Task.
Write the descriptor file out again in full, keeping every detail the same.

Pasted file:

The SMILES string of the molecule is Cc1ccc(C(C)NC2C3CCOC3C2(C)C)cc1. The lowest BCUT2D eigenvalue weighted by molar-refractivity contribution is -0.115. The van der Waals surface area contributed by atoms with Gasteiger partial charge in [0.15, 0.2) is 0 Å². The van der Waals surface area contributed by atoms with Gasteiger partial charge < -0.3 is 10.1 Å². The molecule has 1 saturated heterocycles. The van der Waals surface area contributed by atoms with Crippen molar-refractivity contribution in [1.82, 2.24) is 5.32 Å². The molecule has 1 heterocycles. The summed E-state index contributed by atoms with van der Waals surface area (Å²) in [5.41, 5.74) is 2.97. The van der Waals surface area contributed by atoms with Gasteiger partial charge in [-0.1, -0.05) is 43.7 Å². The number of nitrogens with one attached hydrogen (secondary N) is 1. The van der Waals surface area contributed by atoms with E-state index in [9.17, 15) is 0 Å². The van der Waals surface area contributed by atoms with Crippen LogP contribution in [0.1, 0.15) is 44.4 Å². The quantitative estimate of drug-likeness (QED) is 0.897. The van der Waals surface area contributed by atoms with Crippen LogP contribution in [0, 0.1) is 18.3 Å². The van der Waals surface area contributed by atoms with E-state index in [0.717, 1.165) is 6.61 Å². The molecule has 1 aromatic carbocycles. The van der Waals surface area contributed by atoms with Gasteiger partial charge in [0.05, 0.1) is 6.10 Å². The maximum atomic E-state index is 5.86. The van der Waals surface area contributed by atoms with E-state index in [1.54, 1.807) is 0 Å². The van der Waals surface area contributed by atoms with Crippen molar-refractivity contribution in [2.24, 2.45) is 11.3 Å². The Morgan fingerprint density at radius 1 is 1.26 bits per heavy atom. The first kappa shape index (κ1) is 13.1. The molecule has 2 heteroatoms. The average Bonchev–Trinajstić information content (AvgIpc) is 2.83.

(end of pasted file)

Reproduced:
The SMILES string of the molecule is Cc1ccc(C(C)NC2C3CCOC3C2(C)C)cc1. The lowest BCUT2D eigenvalue weighted by molar-refractivity contribution is -0.115. The van der Waals surface area contributed by atoms with Gasteiger partial charge in [0.15, 0.2) is 0 Å². The van der Waals surface area contributed by atoms with Gasteiger partial charge < -0.3 is 10.1 Å². The molecule has 1 saturated heterocycles. The van der Waals surface area contributed by atoms with Crippen molar-refractivity contribution in [1.82, 2.24) is 5.32 Å². The molecule has 1 heterocycles. The summed E-state index contributed by atoms with van der Waals surface area (Å²) in [5.41, 5.74) is 2.97. The van der Waals surface area contributed by atoms with Gasteiger partial charge in [-0.1, -0.05) is 43.7 Å². The number of nitrogens with one attached hydrogen (secondary N) is 1. The van der Waals surface area contributed by atoms with E-state index in [9.17, 15) is 0 Å². The van der Waals surface area contributed by atoms with Crippen LogP contribution in [0.1, 0.15) is 44.4 Å². The quantitative estimate of drug-likeness (QED) is 0.897. The van der Waals surface area contributed by atoms with Crippen LogP contribution in [0, 0.1) is 18.3 Å². The van der Waals surface area contributed by atoms with E-state index in [0.717, 1.165) is 6.61 Å². The molecule has 1 aromatic carbocycles. The van der Waals surface area contributed by atoms with Gasteiger partial charge in [0.05, 0.1) is 6.10 Å². The maximum atomic E-state index is 5.86. The van der Waals surface area contributed by atoms with E-state index in [1.54, 1.807) is 0 Å². The van der Waals surface area contributed by atoms with Crippen molar-refractivity contribution in [2.24, 2.45) is 11.3 Å². The Morgan fingerprint density at radius 1 is 1.26 bits per heavy atom. The first kappa shape index (κ1) is 13.1. The molecule has 2 heteroatoms. The average Bonchev–Trinajstić information content (AvgIpc) is 2.83.